On December 8, the last working day of the twelve-year Republicanmajority, the legendarily tough and doughy-faced Ways and MeansCommittee chairman, Bill Thomas, used the time allotted him on theHouse floor for defending his huge tax-extension bill to saygoodbye. Thomas, who is retiring after nearly three decades inCongress, was not having a great week. In the middle ofnegotiations over his bill, he lost his office: Departing membershad to be out of their Hill offices before the lame-duck sessioneven began; after that, they were given a single cubicle and phonein a dank basement room to finish their legislative work, leadingThomas to freak out in a committee chairs' meeting. On the floor onFriday, Thomas succumbed fully to the Republican mood of anguisheddrama, noting darkly that some Republicans "have left willingly,some unwillingly" and weirdly suggesting that Maryland's BenCardin, leaving the House for the Senate, might be humming "free atlast." At the end of his speech, he burst into tears andproclaimed, "Mister Speaker, I relinquish my time, forever!"However, he was up talking again within minutes.
There are two ways to leave Washington after an electoral rout:graciously, with emphasis on your accomplishments; or mournfullyand in great confusion, as Virgil describes the ruling elitesabandoning Troy, wailing angrily and clutching at the doors oftheir lost palace. This generation of Republicans came here in 1994claiming they would never be seduced by power; but, after twelveyears in Washington, the wailing-and-clutching mood is theprevailing one. New York Representative John Sweeney, who watchedhis safe seat implode in the weeks leading up to November 7, hasnot even been able to show up for votes. According to his friendRepresentative Pete Sessions, he is in shock and has becomephysically ill from the experience of losing. It's hard not to getthe impression that what the Republicans need as they leave theHill is not fresh leadership or new ideas but a big, long hug.
Across Independence Avenue from the Capitol, at the Rayburn HouseOffice Building, movers buzz around the 181 House offices that haveto be switched before Christmas. The desks and lamps stackedhaphazardly along the walls make the building's coveted hallsresemble a discount furniture warehouse. In the basement, theoffice for defeated Republicans turns out to be located across fromthe Rayburn deli's kitchen, whose doors, in a final humiliation, areflung open, wafting nauseating frying-oil smells into the hall.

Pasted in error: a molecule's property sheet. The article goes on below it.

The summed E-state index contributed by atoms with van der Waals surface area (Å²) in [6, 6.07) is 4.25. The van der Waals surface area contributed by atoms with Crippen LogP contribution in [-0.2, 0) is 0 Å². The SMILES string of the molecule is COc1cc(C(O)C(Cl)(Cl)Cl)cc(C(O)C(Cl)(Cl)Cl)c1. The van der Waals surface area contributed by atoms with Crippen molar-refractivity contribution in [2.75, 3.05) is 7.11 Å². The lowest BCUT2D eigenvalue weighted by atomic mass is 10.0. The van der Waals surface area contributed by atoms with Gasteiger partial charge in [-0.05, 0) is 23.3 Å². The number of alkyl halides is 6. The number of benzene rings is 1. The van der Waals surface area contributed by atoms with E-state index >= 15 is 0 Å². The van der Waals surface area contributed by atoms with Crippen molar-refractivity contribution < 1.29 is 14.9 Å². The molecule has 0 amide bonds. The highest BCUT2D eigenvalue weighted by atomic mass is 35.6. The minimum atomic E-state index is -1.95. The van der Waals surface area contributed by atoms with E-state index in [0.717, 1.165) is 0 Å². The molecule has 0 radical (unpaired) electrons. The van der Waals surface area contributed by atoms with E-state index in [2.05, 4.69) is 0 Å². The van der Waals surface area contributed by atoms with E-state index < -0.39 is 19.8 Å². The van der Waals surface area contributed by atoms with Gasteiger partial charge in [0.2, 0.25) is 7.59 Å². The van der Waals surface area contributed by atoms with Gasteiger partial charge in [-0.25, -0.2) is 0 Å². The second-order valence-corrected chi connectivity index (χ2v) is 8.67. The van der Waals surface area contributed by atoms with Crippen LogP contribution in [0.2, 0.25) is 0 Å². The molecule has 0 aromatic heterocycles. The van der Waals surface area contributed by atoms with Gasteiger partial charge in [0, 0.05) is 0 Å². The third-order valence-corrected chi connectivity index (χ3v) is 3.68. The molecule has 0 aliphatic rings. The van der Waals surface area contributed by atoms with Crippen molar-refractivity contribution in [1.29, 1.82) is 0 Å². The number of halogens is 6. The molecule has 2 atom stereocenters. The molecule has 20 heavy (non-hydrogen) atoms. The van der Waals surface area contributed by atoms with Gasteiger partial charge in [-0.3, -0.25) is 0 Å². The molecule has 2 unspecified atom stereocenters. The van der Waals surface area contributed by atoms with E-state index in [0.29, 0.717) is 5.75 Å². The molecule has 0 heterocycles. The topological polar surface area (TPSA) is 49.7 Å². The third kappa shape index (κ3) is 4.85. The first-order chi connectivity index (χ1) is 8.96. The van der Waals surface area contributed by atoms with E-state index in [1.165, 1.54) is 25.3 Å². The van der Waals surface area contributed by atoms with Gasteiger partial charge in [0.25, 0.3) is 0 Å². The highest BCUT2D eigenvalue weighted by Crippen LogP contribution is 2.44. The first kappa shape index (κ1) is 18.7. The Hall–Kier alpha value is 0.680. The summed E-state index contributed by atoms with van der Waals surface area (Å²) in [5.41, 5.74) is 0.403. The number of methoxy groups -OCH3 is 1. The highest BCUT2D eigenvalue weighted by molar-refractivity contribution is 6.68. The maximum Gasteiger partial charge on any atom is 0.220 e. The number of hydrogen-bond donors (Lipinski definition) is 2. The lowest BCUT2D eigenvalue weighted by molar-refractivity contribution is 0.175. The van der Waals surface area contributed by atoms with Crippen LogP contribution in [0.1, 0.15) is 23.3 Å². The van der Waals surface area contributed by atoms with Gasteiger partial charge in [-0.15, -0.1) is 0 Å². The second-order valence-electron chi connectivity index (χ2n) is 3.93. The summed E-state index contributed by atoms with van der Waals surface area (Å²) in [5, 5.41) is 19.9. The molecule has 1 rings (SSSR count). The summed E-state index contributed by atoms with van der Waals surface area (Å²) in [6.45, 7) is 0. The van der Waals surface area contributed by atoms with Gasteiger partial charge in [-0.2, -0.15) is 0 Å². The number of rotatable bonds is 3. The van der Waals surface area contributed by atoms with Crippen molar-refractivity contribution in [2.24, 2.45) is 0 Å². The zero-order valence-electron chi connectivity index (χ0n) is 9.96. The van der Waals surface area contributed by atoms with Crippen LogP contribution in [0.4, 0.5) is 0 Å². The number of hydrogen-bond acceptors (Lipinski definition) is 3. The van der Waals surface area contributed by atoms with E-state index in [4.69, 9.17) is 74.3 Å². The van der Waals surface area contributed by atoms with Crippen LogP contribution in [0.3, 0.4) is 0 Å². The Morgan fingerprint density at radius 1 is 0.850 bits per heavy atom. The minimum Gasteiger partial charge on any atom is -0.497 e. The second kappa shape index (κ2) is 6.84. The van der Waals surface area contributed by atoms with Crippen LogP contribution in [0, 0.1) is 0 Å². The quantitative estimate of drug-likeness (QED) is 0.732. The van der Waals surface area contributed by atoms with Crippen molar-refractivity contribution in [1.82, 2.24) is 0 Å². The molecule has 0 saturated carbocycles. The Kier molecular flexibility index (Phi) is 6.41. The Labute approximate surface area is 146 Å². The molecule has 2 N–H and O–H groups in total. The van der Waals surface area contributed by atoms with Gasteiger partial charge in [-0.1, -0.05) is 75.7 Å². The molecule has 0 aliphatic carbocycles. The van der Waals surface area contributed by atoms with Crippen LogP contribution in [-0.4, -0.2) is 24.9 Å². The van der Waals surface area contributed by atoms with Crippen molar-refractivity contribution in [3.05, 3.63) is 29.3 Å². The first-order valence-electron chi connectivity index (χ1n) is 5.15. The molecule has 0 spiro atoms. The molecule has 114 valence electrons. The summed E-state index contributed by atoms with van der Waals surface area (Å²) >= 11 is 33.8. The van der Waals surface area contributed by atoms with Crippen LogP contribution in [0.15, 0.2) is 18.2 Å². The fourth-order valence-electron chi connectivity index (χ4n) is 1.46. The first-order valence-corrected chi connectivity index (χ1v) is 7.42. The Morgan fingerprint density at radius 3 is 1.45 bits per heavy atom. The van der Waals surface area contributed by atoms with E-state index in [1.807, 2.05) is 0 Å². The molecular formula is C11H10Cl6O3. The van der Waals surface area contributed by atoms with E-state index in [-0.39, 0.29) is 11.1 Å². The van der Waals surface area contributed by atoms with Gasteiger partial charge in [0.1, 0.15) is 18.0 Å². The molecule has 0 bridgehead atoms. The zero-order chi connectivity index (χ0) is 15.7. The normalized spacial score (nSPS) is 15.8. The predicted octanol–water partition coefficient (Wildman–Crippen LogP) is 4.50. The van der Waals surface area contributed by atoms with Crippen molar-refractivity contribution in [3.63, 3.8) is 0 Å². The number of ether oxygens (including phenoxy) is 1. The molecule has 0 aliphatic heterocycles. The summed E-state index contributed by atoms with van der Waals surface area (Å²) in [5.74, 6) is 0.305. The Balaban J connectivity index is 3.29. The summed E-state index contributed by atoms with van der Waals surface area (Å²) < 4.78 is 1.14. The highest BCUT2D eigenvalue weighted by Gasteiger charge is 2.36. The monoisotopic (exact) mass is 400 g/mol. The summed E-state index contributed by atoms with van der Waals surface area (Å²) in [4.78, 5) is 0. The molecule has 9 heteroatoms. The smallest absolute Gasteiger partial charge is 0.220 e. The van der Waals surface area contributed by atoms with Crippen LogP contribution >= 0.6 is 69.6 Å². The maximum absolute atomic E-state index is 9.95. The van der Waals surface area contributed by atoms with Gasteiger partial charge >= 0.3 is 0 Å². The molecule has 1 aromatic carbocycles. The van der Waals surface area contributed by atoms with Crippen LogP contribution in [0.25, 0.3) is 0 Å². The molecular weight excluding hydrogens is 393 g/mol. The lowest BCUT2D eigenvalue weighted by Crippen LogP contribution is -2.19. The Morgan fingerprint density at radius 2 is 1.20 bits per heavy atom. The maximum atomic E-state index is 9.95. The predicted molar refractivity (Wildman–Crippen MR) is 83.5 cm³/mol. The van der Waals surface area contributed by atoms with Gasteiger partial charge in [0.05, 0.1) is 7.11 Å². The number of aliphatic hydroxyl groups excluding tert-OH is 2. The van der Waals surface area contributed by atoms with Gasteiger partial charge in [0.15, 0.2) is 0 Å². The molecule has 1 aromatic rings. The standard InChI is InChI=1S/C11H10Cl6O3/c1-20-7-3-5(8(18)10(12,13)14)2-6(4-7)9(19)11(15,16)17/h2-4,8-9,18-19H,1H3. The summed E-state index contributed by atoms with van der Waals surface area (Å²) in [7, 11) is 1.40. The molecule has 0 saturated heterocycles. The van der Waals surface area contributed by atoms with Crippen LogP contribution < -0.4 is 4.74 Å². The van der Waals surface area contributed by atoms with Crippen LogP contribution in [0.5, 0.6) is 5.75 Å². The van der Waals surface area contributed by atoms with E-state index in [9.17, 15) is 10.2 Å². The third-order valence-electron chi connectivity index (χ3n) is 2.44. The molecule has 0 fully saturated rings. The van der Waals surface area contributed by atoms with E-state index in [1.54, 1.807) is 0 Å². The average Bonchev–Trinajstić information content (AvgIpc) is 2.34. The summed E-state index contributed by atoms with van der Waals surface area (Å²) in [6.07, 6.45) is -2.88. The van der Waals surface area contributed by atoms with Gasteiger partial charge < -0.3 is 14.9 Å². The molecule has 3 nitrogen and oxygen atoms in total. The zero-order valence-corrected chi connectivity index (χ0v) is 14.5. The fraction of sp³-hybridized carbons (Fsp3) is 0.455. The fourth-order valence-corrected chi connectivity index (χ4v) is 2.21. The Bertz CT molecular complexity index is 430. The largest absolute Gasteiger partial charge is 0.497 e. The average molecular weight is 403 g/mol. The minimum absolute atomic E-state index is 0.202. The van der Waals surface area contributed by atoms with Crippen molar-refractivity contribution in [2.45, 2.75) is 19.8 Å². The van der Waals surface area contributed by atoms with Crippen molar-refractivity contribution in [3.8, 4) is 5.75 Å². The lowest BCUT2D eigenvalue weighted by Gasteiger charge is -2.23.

Around the corner from the office, I run into a wanlooking older manstanding alone by the elevator, wearing a white Oxford shirt and adark blazer, no tie. He looks familiar. "Are you [slaughteredPennsylvania Representative] Curt Weldon?" I ask. "I am!" he says,and then, "How did you know?"--which is now a very reasonablequestion in Weldon-land. He shakes my hand, then gives my shoulderan affectionate little squeeze. We chat about Ukraine, where heplans to travel on a foundation trip in January to help "sort outthe mess between Yanukovych and Yushchenko." As he boards hiselevator, Weldon turns back and says, "Really nice to meet you!"with one of the sincerest smiles I've ever seen. But we won't havethe chance to take a steak at Charlie Palmer together. Weldonleaves Washington tonight, around eleven o'clock.
A walk through Rayburn's main levels reveals evidence everywhere ofthe stages of grief. There is denial: Many defeated members haven'tfully cleared out their offices a week after their move-out date.On Rayburn's plush fourth floor, Kentucky Representative EdWhitfield has occupied drilling-in-national- parks enthusiastRichard Pombo's office anyway, and Pombo's stuff, includingbeautiful five-foot-wide panoramic photographs of his San JoaquinValley district, is piled up outside the door, as though a peevedgirlfriend had put him out on the curb. Someone could just throw afew garbage bags over the photos and make off with them. (Lootingis OK here: When word went out that fancy books memorializingRonald Reagan had been left outside departing FloridaRepresentative Clay Shaw's office, Republican aides rushed there tosnag one.) There is bargaining: Staffers on cell phones dot thehalls, whispering about their applications for the same few jobseverybody else wants; the popular phrase to describe the sorrystate of things seems to be "the situation." And anger: On thefirst floor of Rayburn, someone has torn the Capitol officedirectory down from the wall and ripped it into pieces. Viciouslyscribbled arrows point toward Mark Foley's name.
There is, however, one Republican in Washington who appearsunperturbed. Denny Hastert delivered his farewell speech in theHouse chamber at around seven o'clock that evening; placidlycheerful to the end, he reminds his colleagues that he never reallywanted this job and matter-of-factly praises the diligence of theCapitol Police, who, actually, have recently made the news fortheir staggering incompetence. Half the Democratic side of thechamber is empty, and some of those present are doodling on papersunderneath their desks. When Hastert finishes, Nancy Pelosi runs upand gives him--perhaps the one guy who doesn't need it--a sweetembrace. Then she gestures toward where she came from, as thoughshe wants the dour-faced men sitting with her to get up and mobHastert, or maybe for him to try out her seat, for giggles. ButHastert just remains behind his podium, his arms held slightly awayfrom his body, penguin- like, as the polite applause in the chamberslowly dies away.